On a recent afternoon, the new headquarters were abuzz. Lawyers pored over missing-person reports. Women, whose gazes betrayed dark pasts, milled in the lobby with their toddlers. Some had appointments with psychologists; others waited by a small office to denounce domestic abuse. From a stairwell, a giant image of Ms. Verón loomed over a small group of victims listening to a talk about how to get a job.
Upstairs, Mrs. Trimarco’s office was adorned with framed certificates in recognition of her struggle. Two are from the United States State Department: an International Women of Courage Award, signed by a former secretary of state, Condoleezza Rice, and highlighting the “great personal risk” she has endured in combating human trafficking, and an award for “acting to end modern-day slavery.”
On a side table was a photograph of Mrs. Trimarco posing with Ms. Verón and Micaela, now 15. The scene was a throwback to the simple contentment of her life before, when Ms. Verón was studying to become a schoolteacher and enjoying the works of Jorge Luis Borges, and Mrs. Trimarco did not need police protection.
“I would’ve liked to have my previous life,” she said. “Not this one, because this life I lead is a life of pain.”
EVENTUALLY, the official investigation into Ms. Verón’s disappearance yielded 13 indictments and a trial that outraged Argentines when in December 2012, all 13 defendants were acquitted of charges of kidnapping Ms. Verón and forcing her into prostitution.
The three judges who presided over the case face a possible impeachment hearing if a request from Mrs. Trimarco’s lawyers is approved by the federal Supreme Court. Two, however, have already retired.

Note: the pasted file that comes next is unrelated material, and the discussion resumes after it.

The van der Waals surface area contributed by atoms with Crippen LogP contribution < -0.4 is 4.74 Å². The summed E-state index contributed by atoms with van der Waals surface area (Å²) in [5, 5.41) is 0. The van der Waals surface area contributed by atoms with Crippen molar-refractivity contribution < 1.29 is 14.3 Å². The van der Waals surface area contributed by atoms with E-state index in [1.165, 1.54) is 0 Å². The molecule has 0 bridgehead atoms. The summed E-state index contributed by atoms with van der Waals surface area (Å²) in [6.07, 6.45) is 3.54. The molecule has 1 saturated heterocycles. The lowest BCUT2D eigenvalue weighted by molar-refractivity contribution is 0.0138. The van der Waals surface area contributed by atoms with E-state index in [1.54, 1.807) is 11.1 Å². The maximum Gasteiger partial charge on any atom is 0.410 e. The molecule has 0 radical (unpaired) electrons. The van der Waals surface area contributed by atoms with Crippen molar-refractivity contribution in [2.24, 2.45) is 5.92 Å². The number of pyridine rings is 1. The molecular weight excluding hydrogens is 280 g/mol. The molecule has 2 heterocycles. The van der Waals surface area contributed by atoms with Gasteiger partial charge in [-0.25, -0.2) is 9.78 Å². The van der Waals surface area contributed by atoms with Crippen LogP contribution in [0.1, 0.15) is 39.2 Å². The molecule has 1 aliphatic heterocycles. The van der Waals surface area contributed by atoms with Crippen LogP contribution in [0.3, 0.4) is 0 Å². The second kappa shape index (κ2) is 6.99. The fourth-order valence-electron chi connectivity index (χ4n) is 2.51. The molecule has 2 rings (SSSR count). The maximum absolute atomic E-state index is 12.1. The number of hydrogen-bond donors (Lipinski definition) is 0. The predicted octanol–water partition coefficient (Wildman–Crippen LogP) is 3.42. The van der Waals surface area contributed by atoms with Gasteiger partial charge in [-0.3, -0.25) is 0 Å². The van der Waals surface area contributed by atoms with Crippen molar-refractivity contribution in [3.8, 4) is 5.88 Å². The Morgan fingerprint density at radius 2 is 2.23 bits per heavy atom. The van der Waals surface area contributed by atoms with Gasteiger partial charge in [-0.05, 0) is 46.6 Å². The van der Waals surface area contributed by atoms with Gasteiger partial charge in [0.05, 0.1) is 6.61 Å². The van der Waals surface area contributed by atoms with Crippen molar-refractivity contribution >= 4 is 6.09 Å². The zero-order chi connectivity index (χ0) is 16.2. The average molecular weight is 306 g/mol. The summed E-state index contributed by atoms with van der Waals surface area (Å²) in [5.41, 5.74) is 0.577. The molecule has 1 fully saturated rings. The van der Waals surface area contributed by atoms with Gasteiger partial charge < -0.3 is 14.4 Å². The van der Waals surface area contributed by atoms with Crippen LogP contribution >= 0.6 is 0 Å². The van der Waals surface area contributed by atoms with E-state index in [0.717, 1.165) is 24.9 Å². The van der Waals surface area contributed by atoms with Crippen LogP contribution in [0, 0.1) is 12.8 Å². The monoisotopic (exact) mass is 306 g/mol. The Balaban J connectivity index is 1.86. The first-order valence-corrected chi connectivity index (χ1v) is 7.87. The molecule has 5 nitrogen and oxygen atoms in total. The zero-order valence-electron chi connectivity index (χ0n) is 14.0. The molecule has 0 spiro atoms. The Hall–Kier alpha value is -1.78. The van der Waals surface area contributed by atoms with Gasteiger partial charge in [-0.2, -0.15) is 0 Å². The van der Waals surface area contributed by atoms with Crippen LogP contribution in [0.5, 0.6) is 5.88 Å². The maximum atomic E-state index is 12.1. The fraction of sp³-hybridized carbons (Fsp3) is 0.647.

President Cristina Fernández de Kirchner telephoned Mrs. Trimarco to console her and then announced that she would sponsor reform bills to “democratize” Argentina’s judicial system, saying it had become divorced from society.
It was not until Mrs. Kirchner’s first term, in 2008, that Argentina even had a law on the books making human trafficking a federal crime. More than 2,500 victims of sex trafficking have since been rescued, according to Ministry of Justice figures from last year.
“She is always by the side of those who need help,” Gilda Nobau, 47, said of Mrs. Trimarco. Mrs. Nobau’s grandchildren attend a kindergarten established last year by the foundation. Her daughter was kidnapped at 13 and forced to perform in erotic shows before she was rescued.
Lawyers at Mrs. Trimarco’s foundation hope to bring to trial next year the case of the rape victim who said she had seen Ms. Verón. Six weeks after Ms. Verón was kidnapped, the young woman was walking to her local butcher when, she said, abductors thrust her into a maroon Suzuki and drove her to their home. She was 16.
She was locked in a back room and drugged, then forced to work in brothels throughout the city. Her uterus was torn in acts of sexual violence. “This is something you never get over,” the young woman said.
In the case of Ms. Verón, the judges concluded in their 600-page verdict that there was an “evil network of sexual exploitation” in Tucumán, “with national and international connections, and satanic rituals.” But, they said, the evidence had been too thin to convict the 13 defendants.
In December 2013, however, a higher court overruled the judges, convicting 10 of the 12 defendants. (One had died in the interim.) Last month, they received prison sentences ranging from 10 to 22 years for colluding in crimes against Ms. Verón. They have appealed their convictions.
Mrs. Trimarco said that while she was satisfied by the sentences, she would never stop searching for her daughter. “It’s impossible to live without knowing,” she said. “You don’t have peace in your life.”
An earlier version of this article misstated the number of judges in the Verón trial who have already retired. Two are no longer on the bench, not one. Because of an editing error, the earlier version also misidentified the Argentine institution that is scheduled to decide on Susana Trimarco’s request for an impeachment hearing for the judges. The decision would be made by the federal supreme court, not the federal government.”